Things have been very busy on the same sex marriage front today. First, a federal court struck down at least in part Kentucky' gay marriage ban. Second, the 9th Circuit Court of Appeals approved the state of Nevada's withdrawal of its defense of that state's same sex marriage ban in the wake of the 9th Circuit ruling in SmithKline Beechum Corp. v. Abbott Laboratories, and set the case up for an expedited ruling. What is interesting is that the Nevada case will now be defended solely by a non-governmental, Christian Right organization akin to the one that appealed the ruling in Hollingsworth v. Perry. concerning Proposition 8. Thus, if the 9th Circuit rules that Nevada's same sex marriage ban, there may be no party with standing to appeal that ruling. In respect to the Kentucky Ruling, here are highlights from (Note: the judge who made the ruling is a Republican nominee - the court's opinion is here) MetroWeekly:
A federal judge Wednesday struck down Kentucky’s ban on recognizing same-sex marriages performed in other jurisdictions in a ruling that labeled the ban as unconstitutional.
“[T]he Court concludes that Kentucky’s denial of recognition for valid same-sex marriages violates the United States Constitution’s guarantee of equal protection under the law, even under the most deferential standard of review. Accordingly, Kentucky’s statutes and constitutional amendment that mandate this denial are unconstitutional,” U.S. District Court Judge John G. Heyburn II wrote in a 23-page ruling.
Citing a number of gay rights cases that have come before the Supreme Court, including June’s decision in Windsor striking down Section 3 of the Defense of Marriage Act (DOMA), Heyburn wrote the nation’s highest court has established “the framework of cases from which district judges now draw wisdom and inspiration.”
Although the District Court’s decision does not strike down Kentucky’s same-sex marriage ban, it concurs with nine other state and federal court decisions striking down bans on recognition of legally married same-sex couples. Kentucky voters approved a constitutional amendment in 2004 defining marriage as between a man and a woman and prohibiting recognition of same-sex marriages performed in other states.
“What this opinion does, however, is make real the promise of equal protection under the law. It will profoundly affect validly married same-sex couples’ experience of living in the Commonwealth and elevate their marriage to an equal status in the eyes of state law,” Heyburn wrote.
Heyburn was recommended to the federal bench by Republican Sen. Mitch McConnell and nominated by President George H. W. Bush in 1992.
With respect to today's developments in the Nevada marriage case, Here are details via Lambda Legal:
The U.S. Court of Appeals for the Ninth Circuit today granted Lambda Legal's request to expedite the hearing of Sevcik v. Sandoval, its lawsuit challenging Nevada's discriminatory marriage ban. The decision comes just two days after Nevada Gov. Brian Sandoval sought leave to withdraw his brief defending the ban. The Ninth Circuit also granted Gov. Sandoval's request to withdraw his brief. Lambda Legal Senior Attorney Tara Borelli issued the following statement:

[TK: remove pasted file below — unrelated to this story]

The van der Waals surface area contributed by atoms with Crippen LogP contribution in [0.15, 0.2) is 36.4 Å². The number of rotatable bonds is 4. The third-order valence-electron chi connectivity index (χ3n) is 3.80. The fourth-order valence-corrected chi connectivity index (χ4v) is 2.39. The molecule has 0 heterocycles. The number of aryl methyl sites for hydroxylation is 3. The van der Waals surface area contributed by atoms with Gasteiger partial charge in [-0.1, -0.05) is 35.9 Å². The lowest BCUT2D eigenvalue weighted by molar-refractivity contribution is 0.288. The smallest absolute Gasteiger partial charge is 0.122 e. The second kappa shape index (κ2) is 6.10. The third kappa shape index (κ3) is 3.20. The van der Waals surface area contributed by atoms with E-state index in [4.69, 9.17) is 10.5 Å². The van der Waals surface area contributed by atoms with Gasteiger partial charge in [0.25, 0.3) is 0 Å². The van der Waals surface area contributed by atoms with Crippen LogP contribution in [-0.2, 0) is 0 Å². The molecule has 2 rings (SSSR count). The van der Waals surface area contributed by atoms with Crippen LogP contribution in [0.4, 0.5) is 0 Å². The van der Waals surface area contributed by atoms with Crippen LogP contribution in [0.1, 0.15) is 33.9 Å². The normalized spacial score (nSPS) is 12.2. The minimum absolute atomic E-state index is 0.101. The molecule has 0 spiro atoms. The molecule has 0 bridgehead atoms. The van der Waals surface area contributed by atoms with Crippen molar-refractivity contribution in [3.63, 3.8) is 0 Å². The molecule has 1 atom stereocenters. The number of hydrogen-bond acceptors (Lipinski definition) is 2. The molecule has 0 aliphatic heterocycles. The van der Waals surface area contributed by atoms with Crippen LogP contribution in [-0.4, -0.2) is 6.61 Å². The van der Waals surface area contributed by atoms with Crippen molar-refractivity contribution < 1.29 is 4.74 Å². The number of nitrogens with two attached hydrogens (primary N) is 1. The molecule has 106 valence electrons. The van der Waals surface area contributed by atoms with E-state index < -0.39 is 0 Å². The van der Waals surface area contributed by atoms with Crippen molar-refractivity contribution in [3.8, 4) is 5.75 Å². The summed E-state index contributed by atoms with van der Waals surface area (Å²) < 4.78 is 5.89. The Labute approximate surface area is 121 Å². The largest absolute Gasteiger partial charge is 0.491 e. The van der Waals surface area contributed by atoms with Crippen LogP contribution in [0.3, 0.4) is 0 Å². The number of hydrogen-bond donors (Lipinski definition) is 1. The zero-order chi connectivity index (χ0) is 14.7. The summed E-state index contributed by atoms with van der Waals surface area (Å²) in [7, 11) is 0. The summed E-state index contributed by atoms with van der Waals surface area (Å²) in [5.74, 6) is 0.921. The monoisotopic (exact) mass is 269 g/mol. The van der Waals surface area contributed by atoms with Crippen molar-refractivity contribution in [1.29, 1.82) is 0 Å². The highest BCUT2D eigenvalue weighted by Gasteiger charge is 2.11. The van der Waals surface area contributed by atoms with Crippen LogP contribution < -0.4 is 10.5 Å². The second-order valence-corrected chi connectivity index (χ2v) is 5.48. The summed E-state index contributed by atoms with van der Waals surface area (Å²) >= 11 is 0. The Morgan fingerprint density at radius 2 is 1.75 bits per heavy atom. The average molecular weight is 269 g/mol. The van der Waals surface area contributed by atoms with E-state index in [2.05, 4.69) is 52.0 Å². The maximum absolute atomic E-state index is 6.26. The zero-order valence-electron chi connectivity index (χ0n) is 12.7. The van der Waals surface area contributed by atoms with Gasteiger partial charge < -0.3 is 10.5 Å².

"The fact that the government defendants no longer are defending Nevada's exclusion of same-sex couples from marriage makes any delay in these loving and committed couples securing the relief they seek particularly intolerable. The wheels of justice are now on a much faster track."Gov. Sandoval's request and the earlier decision by Carson City Clerk-Recorder Alan Glover to withdraw his brief were motivated by the Ninth Circuit's recent ruling in SmithKline Beecham v. Abbott Laboratories that discriminatory classifications based upon sexual orientation must receive heightened scrutiny and should be presumed unconstitutional. The heightened scrutiny standard is much tougher to meet and rendered the state of Nevada's arguments in its original brief defending the marriage ban "no longer tenable in the Ninth Circuit," as Nevada's Attorney General conceded in a statement released last week. The withdrawal of the two government defendants leaves only the Coalition for the Protection of Marriage, which the U.S. District Court had allowed to intervene, defending the marriage ban.
In Sevcik v. Sandoval, Lambda Legal, joined by pro bono co-counsel from O'Melveny & Myers LLP and Snell & Wilmer LLP, represents eight same-sex couples challenging Nevada's law banning marriage for same-sex couples. The lawsuit argues that barring same-sex couples from marriage violates the Due Process and Equal Protection Clauses of the U.S. Constitution. A U.S.
District Court judge granted Nevada Gov. Brian Sandoval's motion to dismiss the lawsuit in November 2012, and Lambda Legal appealed the decision to the Ninth Circuit. The State submitted its brief supporting the marriage ban to the Ninth Circuit on the same day as the Court's ruling in SmithKline.
Overall, it appears to have been a good day for marriage equality supporters and a bad day for the Christofacist crowd.